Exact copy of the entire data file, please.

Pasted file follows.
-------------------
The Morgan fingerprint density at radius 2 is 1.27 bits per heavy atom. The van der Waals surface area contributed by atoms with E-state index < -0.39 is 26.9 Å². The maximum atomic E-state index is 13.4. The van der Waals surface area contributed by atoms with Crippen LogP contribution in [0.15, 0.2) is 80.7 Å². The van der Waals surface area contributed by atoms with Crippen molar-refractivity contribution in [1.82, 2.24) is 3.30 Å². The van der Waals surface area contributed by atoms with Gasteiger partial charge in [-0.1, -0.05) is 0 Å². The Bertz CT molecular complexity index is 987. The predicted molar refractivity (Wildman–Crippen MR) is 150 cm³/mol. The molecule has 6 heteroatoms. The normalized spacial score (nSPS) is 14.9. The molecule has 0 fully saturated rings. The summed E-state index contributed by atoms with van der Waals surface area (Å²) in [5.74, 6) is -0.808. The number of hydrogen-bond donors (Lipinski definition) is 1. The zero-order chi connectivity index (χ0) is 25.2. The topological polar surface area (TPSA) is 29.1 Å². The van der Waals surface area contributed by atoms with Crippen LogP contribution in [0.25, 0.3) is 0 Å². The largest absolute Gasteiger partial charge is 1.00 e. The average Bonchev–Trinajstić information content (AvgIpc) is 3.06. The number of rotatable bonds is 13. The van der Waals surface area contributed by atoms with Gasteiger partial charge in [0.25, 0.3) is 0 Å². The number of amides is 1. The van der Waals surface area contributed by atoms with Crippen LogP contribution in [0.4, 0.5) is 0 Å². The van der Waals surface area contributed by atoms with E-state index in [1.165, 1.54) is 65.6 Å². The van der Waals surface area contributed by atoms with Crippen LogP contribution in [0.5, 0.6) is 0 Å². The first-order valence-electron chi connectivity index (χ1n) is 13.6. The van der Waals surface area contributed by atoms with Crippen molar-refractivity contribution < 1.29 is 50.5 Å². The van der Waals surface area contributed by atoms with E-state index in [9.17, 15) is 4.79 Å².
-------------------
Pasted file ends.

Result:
The Morgan fingerprint density at radius 2 is 1.27 bits per heavy atom. The van der Waals surface area contributed by atoms with E-state index < -0.39 is 26.9 Å². The maximum atomic E-state index is 13.4. The van der Waals surface area contributed by atoms with Crippen LogP contribution in [0.15, 0.2) is 80.7 Å². The van der Waals surface area contributed by atoms with Crippen molar-refractivity contribution in [1.82, 2.24) is 3.30 Å². The van der Waals surface area contributed by atoms with Gasteiger partial charge in [-0.1, -0.05) is 0 Å². The Bertz CT molecular complexity index is 987. The predicted molar refractivity (Wildman–Crippen MR) is 150 cm³/mol. The molecule has 6 heteroatoms. The normalized spacial score (nSPS) is 14.9. The molecule has 0 fully saturated rings. The summed E-state index contributed by atoms with van der Waals surface area (Å²) in [5.74, 6) is -0.808. The number of hydrogen-bond donors (Lipinski definition) is 1. The zero-order chi connectivity index (χ0) is 25.2. The topological polar surface area (TPSA) is 29.1 Å². The van der Waals surface area contributed by atoms with Crippen LogP contribution in [0.25, 0.3) is 0 Å². The largest absolute Gasteiger partial charge is 1.00 e. The average Bonchev–Trinajstić information content (AvgIpc) is 3.06. The number of rotatable bonds is 13. The van der Waals surface area contributed by atoms with Gasteiger partial charge in [0.25, 0.3) is 0 Å². The number of amides is 1. The van der Waals surface area contributed by atoms with Crippen LogP contribution in [0.4, 0.5) is 0 Å². The van der Waals surface area contributed by atoms with E-state index in [1.165, 1.54) is 65.6 Å². The van der Waals surface area contributed by atoms with Crippen LogP contribution in [0.5, 0.6) is 0 Å². The first-order valence-electron chi connectivity index (χ1n) is 13.6. The van der Waals surface area contributed by atoms with Crippen molar-refractivity contribution < 1.29 is 50.5 Å². The van der Waals surface area contributed by atoms with E-state index in [9.17, 15) is 4.79 Å².